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ADHD Meds Should Not Be Given As ‘Study Drugs’

Submitted by on March 14, 2013 – 3:26 PM

ADHDBy Brad Broker

Physicians have an ethical responsibility to avoid the practice of providing prescription medication to boost mental performance of otherwise healthy kids and teens.

Neuroenhancement – the use of prescription medication by healthy persons for the purpose of augmenting normal cognitive or affective function — “in legally and developmentally nonautonomous children and adolescents without a diagnosis of a neurologic disorder is not justifiable,” according to the authors of a position paper published in the March 13, 2013, online issue of Neurology.

As mild attention-deficit/hyperactivity disorder (ADHD) has become more prevalent, so has the growing trend in which teens use “study drugs” before tests and parents request ADHD drugs for kids who don’t meet the criteria for the disorder.

“Doctors caring for children and teens have a professional obligation to always protect the best interests of the child, to protect vulnerable populations, and prevent the misuse of medication,” said author William Graf, MD, of Yale University in New Haven, Conn., and a member of the American Academy of Neurology.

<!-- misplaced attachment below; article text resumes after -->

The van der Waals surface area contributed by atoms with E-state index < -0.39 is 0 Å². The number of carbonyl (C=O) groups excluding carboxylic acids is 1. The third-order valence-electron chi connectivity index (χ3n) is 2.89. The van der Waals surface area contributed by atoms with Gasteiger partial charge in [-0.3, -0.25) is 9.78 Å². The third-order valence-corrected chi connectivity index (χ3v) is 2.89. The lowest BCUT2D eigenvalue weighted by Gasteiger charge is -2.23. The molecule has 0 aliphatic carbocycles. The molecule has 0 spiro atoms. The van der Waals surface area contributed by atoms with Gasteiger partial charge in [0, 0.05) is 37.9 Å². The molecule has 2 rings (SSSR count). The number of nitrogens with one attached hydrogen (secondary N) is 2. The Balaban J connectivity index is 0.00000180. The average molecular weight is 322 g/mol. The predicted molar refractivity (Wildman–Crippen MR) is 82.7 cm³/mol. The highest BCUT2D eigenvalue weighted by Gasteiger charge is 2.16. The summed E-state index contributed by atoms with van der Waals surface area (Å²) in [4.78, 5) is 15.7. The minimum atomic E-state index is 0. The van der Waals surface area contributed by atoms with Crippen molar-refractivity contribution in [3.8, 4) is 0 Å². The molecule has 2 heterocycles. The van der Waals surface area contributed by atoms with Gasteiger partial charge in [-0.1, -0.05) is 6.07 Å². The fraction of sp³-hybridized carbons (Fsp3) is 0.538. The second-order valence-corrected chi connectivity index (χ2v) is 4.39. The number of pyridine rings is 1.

A June 2012 study in Pediatrics found the number of ADHD drug prescriptions for children under 17 climbed 46 percent from 2002 to 2012, according to CBS News.

Physicians need to consider the possibility that requests by patients or parents for neuroenhancement may reflect other non-medical motivations or concerns. The statement suggests physicians use a “pediatric patient-centered interview using open-ended questions may elicit signs of anxiety, depression, insomnia, coercion, bullying, fear of school failure, an excessive need for social recognition, or pressure for higher academic achievement.” Some of the recommendations include:

  • Physicians should inquire about the child’s natural talents and relative weaknesses
  • Ascertain the family’s expectations of neuroenhancement
  • Explore any direct or indirect coercion by peers, family or teachers for neuroenhancement
  • Consider the need for additional testing and referrals before diagnostic conclusions and therapeutic recommendations can be made
  • Consider the legal implications and potentially life-threatening health consequences of unnecessarily prescribing neuroenhancement drugs

“The physician should talk to the child about the request, as it may reflect other medical, social or psychological motivations such as anxiety, depression or insomnia. There are alternatives to neuroenhancements available, including maintaining good sleep, nutrition, study habits and exercise regimens,” said Graf.

The full statement can be found here.

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